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Hoffmann, R. A wiki for the life sciences where authorship matters. Nature Genetics (2008)

Enhanced inactivation and pH sensitivity of Na(+) channel mutations causing hypokalaemic periodic paralysis type II.

Hypokalaemic periodic paralysis (hypoPP) is a dominantly inherited muscle disorder characterized by episodes of flaccid weakness. Previous genetic studies revealed mutations in the voltage-gated calcium channel alpha1-subunit (CACNA1S gene) in families with hypoPP (type I). Electrophysiological studies on these mutants in different expression systems could not explain the pathophysiology of the disease. In addition, several mutations (Arg669His, Arg672His, Arg672Gly and Arg672Ser) in the voltage sensor of the skeletal muscle sodium channel alpha-subunit (SCN4A gene) have been found in families with hypoPP (type II). For Arg672Gly/His a fast inactivation defect was described, and for Arg669His an impairment of slow inactivation was reported. Except for the substitution for serine, we have now expressed all mutants in a human cell-line and studied them electrophysiologically. Patch-clamp recordings show an enhanced fast inactivation for all three mutations, whereas two of them reveal enhanced slow inactivation. This may reduce the number of functional sodium channels at resting membrane potential and contribute to the long-lasting periods of paralysis experienced by hypoPP patients. The gating of both histidine mutants (Arg669His, Arg672His) can be modulated by changes of extra- or intracellular pH. The inactivation defects of Arg669His and Arg672His can be alleviated by low pH to a significant degree, suggesting that the decrease of pH in muscle cells (e.g. during muscle work) might lead to an auto-compensation of functional defects. This may explain a delay or prevention of paralytic attacks in patients by slight physical activity. Moreover, the histidine residues may be the target for a potential therapeutic action by acetazolamide.[1]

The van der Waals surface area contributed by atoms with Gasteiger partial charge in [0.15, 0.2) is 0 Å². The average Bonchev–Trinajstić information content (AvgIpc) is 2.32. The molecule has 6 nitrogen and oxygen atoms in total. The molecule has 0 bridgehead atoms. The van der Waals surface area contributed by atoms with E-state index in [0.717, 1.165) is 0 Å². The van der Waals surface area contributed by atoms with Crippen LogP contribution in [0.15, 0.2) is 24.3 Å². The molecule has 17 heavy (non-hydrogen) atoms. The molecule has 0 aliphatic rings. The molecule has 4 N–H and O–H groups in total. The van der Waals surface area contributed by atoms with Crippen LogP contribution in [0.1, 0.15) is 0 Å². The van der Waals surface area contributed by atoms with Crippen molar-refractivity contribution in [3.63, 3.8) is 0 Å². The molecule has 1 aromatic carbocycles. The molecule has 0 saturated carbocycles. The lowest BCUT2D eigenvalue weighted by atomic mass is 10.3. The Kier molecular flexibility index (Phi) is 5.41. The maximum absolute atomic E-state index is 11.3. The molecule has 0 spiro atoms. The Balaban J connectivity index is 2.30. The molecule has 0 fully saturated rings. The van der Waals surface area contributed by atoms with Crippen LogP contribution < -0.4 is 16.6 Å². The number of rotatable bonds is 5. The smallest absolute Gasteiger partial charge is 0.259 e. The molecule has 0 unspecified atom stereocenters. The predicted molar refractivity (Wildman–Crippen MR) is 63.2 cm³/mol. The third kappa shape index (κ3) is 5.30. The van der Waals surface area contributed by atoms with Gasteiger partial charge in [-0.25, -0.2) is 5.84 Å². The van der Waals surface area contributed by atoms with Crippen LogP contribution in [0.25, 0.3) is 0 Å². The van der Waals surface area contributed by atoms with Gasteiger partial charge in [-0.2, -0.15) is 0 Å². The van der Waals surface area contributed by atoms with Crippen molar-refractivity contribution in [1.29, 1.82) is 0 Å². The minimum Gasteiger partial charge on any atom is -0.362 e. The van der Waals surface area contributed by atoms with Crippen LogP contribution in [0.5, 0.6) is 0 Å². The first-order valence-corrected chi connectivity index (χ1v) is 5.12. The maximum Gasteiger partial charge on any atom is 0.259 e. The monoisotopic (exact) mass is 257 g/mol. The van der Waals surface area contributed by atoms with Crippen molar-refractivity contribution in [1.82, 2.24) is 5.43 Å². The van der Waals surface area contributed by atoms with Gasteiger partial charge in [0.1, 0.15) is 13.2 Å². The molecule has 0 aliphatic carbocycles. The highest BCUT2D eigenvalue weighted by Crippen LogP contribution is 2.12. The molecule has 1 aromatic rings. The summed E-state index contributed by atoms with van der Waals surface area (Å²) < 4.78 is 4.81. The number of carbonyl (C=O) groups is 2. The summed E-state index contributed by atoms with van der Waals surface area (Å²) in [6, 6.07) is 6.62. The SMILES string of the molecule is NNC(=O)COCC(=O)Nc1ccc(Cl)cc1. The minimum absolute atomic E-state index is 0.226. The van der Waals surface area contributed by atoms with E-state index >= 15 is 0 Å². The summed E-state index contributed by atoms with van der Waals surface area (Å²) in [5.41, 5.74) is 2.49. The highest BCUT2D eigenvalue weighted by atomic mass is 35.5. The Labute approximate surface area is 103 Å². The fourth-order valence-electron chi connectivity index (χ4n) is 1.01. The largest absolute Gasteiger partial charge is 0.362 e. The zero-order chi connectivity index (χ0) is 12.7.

1. Enhanced inactivation and pH sensitivity of Na(+) channel mutations causing hypokalaemic periodic paralysis type II. Kuzmenkin, A., Muncan, V., Jurkat-Rott, K., Hang, C., Lerche, H., Lehmann-Horn, F., Mitrovic, N. Brain (2002) [Pubmed]
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